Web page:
There are, perhaps, less than 100 Scotish wildcats remaining. 2013 is likely to be the year which defines whether or not our own unique sub-species, felis silvestris grampia, becomes extinct.

Once, Britain had lynx, wolves, and brown bears. But these were wiped from our island over the centuries. Now, one of our last remaining large wild land predators is on the verge of following them. And unlike the others, it is irreplaceable. As a sub species of its own, reintroduction will be impossible – there is nowhere else they can come from. Once they are gone, they are gone.

For the Scottish wildcat to be lost to the world would be a great tragedy. I don’t see any moral case for why it is any less significant than the grizzly bear – a sub-species of brown bear.

For me, the imminent extinction of this magnificent mammal is a great tragedy. My childhood was punctuated by my parents’ sightings of nests in trees near our home. A few years ago, a family – one of the few remaining – lived in our back garden. The kittens would play in view of the kitchen window.

But these are far from domestic animals, and notably different from their now domesticated Middle Easter cousins Felis silvestris catus. They are significantly bigger – a male wildcat can be up to a metre long and can weigh up to 7.3 kilos. They have thick, stripy, bushy tails. It is said that they are impossible to tame – even when bred in captivity, they insist on freedom.

A mixture of shooting by game keepers to protect their birds, and interbreeding with feral domestic cats has driven one of Britain’s most amazing creatures – and one of our few unique mammal sub-species – to the brink. If they aren’t saved now, they never can be.

Ultimately, the tale of wildcats is a sad one, and a broader one. In Britain’s few remaining wildernesses, wildlife has long been seen as a nuisance. It gets in the way of the playgrounds of the mega-rich.

We see this in the rise of the shooting estates from the mounds of money built by the industrial revolution, and we see it in Donald Trump’s golf courses today: fashioned from global flows of speculative capital. If someone is paying many thousands of pounds to shoot, fish, or putt, then it is crucial that every minute of their wilderness experience is manicured. And that can’t happen if a cat has scared away the pheasants.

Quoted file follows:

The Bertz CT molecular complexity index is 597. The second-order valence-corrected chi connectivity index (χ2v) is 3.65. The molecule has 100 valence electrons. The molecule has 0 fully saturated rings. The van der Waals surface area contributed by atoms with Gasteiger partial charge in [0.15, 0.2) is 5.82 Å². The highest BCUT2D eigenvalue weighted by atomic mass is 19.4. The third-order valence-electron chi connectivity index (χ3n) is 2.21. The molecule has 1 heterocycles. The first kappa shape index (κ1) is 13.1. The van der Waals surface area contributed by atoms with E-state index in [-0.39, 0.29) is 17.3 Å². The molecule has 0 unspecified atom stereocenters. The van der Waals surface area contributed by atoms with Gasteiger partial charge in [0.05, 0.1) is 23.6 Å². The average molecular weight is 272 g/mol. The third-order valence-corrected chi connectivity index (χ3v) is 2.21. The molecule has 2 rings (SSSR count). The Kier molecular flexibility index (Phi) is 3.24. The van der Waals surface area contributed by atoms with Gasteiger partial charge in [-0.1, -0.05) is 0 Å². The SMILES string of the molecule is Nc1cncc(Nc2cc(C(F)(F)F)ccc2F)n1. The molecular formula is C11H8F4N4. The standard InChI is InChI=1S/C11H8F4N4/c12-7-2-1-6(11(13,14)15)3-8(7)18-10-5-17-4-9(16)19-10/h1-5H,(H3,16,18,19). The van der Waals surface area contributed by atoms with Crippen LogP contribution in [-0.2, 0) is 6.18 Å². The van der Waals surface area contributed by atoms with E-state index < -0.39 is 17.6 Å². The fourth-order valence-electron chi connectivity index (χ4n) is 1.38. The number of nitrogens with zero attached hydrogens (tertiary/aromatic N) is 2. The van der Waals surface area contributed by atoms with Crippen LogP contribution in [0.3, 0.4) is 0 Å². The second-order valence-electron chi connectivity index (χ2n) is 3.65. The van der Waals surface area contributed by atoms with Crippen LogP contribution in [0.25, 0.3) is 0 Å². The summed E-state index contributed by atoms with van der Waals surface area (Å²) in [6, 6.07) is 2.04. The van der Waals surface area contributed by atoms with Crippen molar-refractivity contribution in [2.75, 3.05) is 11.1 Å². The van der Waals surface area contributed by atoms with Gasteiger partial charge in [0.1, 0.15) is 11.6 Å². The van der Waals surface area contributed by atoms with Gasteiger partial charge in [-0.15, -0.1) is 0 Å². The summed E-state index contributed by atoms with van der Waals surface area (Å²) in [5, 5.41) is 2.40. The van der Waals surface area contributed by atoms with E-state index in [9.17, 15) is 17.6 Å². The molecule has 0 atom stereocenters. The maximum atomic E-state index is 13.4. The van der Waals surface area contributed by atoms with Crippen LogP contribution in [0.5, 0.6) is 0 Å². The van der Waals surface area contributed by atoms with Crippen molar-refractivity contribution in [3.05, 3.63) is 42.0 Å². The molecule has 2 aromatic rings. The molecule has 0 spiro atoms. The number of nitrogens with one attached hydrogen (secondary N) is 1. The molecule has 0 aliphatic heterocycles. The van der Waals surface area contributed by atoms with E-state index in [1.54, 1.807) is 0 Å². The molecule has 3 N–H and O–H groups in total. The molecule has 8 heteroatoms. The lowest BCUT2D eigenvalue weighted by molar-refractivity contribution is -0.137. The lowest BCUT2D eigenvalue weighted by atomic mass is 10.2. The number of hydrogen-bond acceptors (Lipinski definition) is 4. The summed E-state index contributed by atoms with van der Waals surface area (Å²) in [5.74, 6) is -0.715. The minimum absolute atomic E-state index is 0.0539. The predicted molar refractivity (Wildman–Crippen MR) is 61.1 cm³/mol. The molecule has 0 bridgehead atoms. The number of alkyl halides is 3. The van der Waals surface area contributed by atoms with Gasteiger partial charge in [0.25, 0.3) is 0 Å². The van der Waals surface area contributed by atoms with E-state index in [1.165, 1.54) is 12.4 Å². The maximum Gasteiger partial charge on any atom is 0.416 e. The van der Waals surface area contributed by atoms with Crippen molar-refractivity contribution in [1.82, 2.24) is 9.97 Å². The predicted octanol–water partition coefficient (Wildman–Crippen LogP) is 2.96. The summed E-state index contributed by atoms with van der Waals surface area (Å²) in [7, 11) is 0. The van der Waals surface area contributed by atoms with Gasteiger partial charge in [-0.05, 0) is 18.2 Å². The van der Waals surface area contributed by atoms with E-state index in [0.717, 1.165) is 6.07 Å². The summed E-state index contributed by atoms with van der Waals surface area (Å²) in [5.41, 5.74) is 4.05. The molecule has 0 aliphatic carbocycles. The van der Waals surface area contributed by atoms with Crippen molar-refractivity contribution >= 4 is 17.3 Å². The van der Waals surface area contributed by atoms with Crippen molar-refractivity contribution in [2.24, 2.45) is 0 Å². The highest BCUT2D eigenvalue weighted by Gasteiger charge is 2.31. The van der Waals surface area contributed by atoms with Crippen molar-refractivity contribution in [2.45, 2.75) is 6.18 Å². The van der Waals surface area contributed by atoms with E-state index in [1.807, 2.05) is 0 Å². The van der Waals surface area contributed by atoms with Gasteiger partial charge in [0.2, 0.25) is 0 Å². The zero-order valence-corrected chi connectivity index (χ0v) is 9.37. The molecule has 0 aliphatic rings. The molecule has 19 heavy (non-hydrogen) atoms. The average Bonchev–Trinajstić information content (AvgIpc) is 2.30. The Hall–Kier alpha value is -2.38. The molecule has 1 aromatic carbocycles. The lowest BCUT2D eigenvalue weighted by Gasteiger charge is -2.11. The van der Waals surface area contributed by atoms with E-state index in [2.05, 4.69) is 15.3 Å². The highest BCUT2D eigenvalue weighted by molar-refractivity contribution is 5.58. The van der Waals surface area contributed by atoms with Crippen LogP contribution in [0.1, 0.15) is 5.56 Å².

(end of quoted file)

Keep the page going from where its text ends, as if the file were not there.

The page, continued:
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If we value land only for the short term profit which can be squeezed from it, rather than by counting all of the things about which we care, then species like wildcats will never have a chance: they don’t qualify. The control of the land by a profiteering few is surely part of the problem.

But there is another part too. I am often amazed to discover how few people know that Britain has its own sub-species of wildcat. So alienated are we from our countryside that we are more likely to know of the plight of the Siberian tiger than we are of that of our own closest equivalent. And I can’t help but think that this is for the same reason – a part of the same phenomenon.

Let me put it this way. Over the course of the 20th century, the people of the world managed to save – so far – Asian tigers from extinction. If everyone in Britain knew that our own wildcat was similarly endangered, would we have demanded that the requisite action be taken to save it? I suspect so.

image: Peter G Trimming (Creative Commons)

And so why is it that we don’t know? Is it that Scotland has the most concentrated land ownership pattern in Europe? That those who like to shoot grouse are the same people as those who control our media?

Whatever the reason, this is their last stand. Some time around 500 years ago, the last wolf in Britain was killed. And perhaps, some time in the next couple of years, the last of the Scottish Wild Cats will die. Let’s hope that not out legacy.

To find out more about Scottish Wildcats, see the Scottish Wildcat Association.